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Standing in the Shadow of Giants – Zach Tellman – Medium
Comparing open source authors to early American pioneers. I liked this comparison.

A similar pattern can be seen in the open source community. As just one example, there has been a consistent migratory pattern from Ruby to node.js to Go, Rust, and Elixir. At first, each community is defined by its potential. But as that potential is realized, the community begins to be defined by its compromises. That change is felt most keenly by the people who were there first, who remember what it was like when anything seemed possible. They feel fenced in and so they move on, in search of their golden city.

This isn’t the behavior of people who want to collaborate towards world-class software. This is the behavior of people who want ownership. They want to build something lasting, something which holds its shape even as the world around it changes. They want to force the world to conform to their sensibilities, rather than the other way round.

Using narratives like Manifest Destiny or Eric Raymond's The Cathedral and the Bazaar may help explain history, but have no predictive power.

A more charitable interpretation, perhaps, is that “open source” and “manifest destiny” don’t speak to the motivations of anyone involved, just the emergent result of their actions. Whatever the reasons, the Linux kernel and St Louis exist, that much cannot be denied. But if we use this interpretation, we acknowledge that these narratives have no predictive power. They are, at best, existence proofs that such a thing can be created under these circumstances.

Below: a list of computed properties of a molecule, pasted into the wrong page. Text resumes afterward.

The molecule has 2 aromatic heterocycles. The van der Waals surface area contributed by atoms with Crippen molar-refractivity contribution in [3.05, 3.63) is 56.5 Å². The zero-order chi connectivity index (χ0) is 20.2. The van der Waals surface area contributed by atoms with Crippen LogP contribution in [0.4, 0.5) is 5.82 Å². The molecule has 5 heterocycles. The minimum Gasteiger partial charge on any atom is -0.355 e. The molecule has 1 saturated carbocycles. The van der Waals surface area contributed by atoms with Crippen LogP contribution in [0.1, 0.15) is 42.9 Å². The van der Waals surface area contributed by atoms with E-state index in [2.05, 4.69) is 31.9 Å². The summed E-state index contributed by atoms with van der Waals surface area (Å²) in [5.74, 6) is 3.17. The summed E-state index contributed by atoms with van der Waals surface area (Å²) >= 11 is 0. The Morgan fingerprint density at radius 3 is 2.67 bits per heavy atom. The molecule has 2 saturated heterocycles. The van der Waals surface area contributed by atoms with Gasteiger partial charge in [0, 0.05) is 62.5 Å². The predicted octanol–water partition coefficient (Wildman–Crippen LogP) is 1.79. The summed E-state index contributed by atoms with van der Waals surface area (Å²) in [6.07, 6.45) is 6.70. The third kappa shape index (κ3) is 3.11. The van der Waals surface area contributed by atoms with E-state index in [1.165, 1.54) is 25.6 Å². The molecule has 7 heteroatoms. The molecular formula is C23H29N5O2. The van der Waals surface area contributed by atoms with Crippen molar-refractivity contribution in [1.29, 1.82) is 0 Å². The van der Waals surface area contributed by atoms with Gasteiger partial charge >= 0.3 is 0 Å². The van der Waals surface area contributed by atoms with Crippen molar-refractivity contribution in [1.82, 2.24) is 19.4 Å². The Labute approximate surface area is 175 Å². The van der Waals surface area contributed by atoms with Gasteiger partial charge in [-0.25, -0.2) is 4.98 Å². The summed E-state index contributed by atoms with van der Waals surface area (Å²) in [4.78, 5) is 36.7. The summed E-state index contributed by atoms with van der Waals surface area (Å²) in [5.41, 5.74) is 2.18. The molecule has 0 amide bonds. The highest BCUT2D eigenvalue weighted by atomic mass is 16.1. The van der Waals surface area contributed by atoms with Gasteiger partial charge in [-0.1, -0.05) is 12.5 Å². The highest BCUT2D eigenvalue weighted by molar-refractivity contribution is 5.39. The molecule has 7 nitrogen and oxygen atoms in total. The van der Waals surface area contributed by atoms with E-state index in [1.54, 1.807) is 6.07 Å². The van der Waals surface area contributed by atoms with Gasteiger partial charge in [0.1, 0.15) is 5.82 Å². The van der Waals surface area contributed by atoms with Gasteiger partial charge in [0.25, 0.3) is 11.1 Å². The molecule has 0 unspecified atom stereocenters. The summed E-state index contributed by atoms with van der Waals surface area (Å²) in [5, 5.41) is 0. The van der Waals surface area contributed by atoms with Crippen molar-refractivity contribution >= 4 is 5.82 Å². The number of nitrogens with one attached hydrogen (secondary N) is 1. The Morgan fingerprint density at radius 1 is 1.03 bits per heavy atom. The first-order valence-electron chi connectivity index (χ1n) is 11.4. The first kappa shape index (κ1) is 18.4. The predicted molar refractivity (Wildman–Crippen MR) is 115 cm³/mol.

Indeed, any model constructed using the narrative fallacy lacks predictive power. A similar criticism can, and has, been leveled at Christensen’s theory of “innovative disruption”. They provide a neat narrative arc for the past few decades, and continually point to their ability to explain the past even as they’re confounded by the future.
programming  opensource  culture  history  psychology 
6 hours ago by jefframnani
Readable Clojure @
Good advice for Clojure programmers. It's like, "Explicit is better than implicit", from the Zen of Python.
programming  clojure  culture  learning 
7 hours ago by jefframnani
Probabilistic-Algorithms/Probabilistic Algorithms.ipynb at master · lucasschmidtc/Probabilistic-Algorithms
Probabilistic-Algorithms - Introduction to common Probabilistic Algorithms: Approximate Counting, Flajolet-Martin, LogLog, HyperLogLog, Bloom Filters
math  stats  programming 
8 hours ago by dmix

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